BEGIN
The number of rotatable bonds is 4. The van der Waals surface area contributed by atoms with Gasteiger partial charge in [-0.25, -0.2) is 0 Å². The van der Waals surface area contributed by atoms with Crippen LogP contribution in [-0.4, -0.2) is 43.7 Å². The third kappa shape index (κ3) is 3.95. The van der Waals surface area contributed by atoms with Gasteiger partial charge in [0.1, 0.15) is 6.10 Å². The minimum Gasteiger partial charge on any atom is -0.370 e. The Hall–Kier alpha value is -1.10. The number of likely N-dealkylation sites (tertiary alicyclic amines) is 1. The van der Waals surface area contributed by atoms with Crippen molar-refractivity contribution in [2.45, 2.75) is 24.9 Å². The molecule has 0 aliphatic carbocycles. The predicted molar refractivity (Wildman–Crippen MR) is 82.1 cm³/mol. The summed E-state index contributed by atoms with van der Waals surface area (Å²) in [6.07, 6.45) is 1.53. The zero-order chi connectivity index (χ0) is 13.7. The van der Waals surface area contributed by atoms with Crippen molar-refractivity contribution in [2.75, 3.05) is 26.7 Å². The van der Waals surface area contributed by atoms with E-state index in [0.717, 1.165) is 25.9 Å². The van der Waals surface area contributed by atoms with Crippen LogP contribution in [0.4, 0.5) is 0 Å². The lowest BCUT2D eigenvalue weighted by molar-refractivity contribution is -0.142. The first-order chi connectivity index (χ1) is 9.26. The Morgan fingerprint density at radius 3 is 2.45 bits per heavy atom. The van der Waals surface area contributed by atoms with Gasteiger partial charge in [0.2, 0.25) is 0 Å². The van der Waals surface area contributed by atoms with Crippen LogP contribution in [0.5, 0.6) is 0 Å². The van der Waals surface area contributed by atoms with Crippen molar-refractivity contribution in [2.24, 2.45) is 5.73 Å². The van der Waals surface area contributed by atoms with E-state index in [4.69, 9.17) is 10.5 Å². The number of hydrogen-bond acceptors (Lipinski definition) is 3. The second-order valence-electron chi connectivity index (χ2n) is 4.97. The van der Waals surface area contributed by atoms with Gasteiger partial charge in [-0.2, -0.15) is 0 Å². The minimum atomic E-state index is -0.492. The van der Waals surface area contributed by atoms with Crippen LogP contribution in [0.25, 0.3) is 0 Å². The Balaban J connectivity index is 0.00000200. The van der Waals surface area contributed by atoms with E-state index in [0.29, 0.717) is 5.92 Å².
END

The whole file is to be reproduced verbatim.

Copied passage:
The number of rotatable bonds is 4. The van der Waals surface area contributed by atoms with Gasteiger partial charge in [-0.25, -0.2) is 0 Å². The van der Waals surface area contributed by atoms with Crippen LogP contribution in [-0.4, -0.2) is 43.7 Å². The third kappa shape index (κ3) is 3.95. The van der Waals surface area contributed by atoms with Gasteiger partial charge in [0.1, 0.15) is 6.10 Å². The minimum Gasteiger partial charge on any atom is -0.370 e. The Hall–Kier alpha value is -1.10. The number of likely N-dealkylation sites (tertiary alicyclic amines) is 1. The van der Waals surface area contributed by atoms with Crippen molar-refractivity contribution in [2.45, 2.75) is 24.9 Å². The molecule has 0 aliphatic carbocycles. The predicted molar refractivity (Wildman–Crippen MR) is 82.1 cm³/mol. The summed E-state index contributed by atoms with van der Waals surface area (Å²) in [6.07, 6.45) is 1.53. The zero-order chi connectivity index (χ0) is 13.7. The van der Waals surface area contributed by atoms with Crippen molar-refractivity contribution in [2.75, 3.05) is 26.7 Å². The van der Waals surface area contributed by atoms with E-state index in [0.717, 1.165) is 25.9 Å². The van der Waals surface area contributed by atoms with Crippen LogP contribution in [0.4, 0.5) is 0 Å². The lowest BCUT2D eigenvalue weighted by molar-refractivity contribution is -0.142. The first-order chi connectivity index (χ1) is 9.26. The Morgan fingerprint density at radius 3 is 2.45 bits per heavy atom. The van der Waals surface area contributed by atoms with Gasteiger partial charge in [0.2, 0.25) is 0 Å². The van der Waals surface area contributed by atoms with Crippen LogP contribution in [0.5, 0.6) is 0 Å². The van der Waals surface area contributed by atoms with Crippen molar-refractivity contribution in [2.24, 2.45) is 5.73 Å². The van der Waals surface area contributed by atoms with E-state index in [4.69, 9.17) is 10.5 Å². The number of hydrogen-bond acceptors (Lipinski definition) is 3. The second-order valence-electron chi connectivity index (χ2n) is 4.97. The van der Waals surface area contributed by atoms with Gasteiger partial charge in [-0.2, -0.15) is 0 Å². The minimum atomic E-state index is -0.492. The van der Waals surface area contributed by atoms with Crippen LogP contribution in [0.25, 0.3) is 0 Å². The Balaban J connectivity index is 0.00000200. The van der Waals surface area contributed by atoms with E-state index in [0.29, 0.717) is 5.92 Å².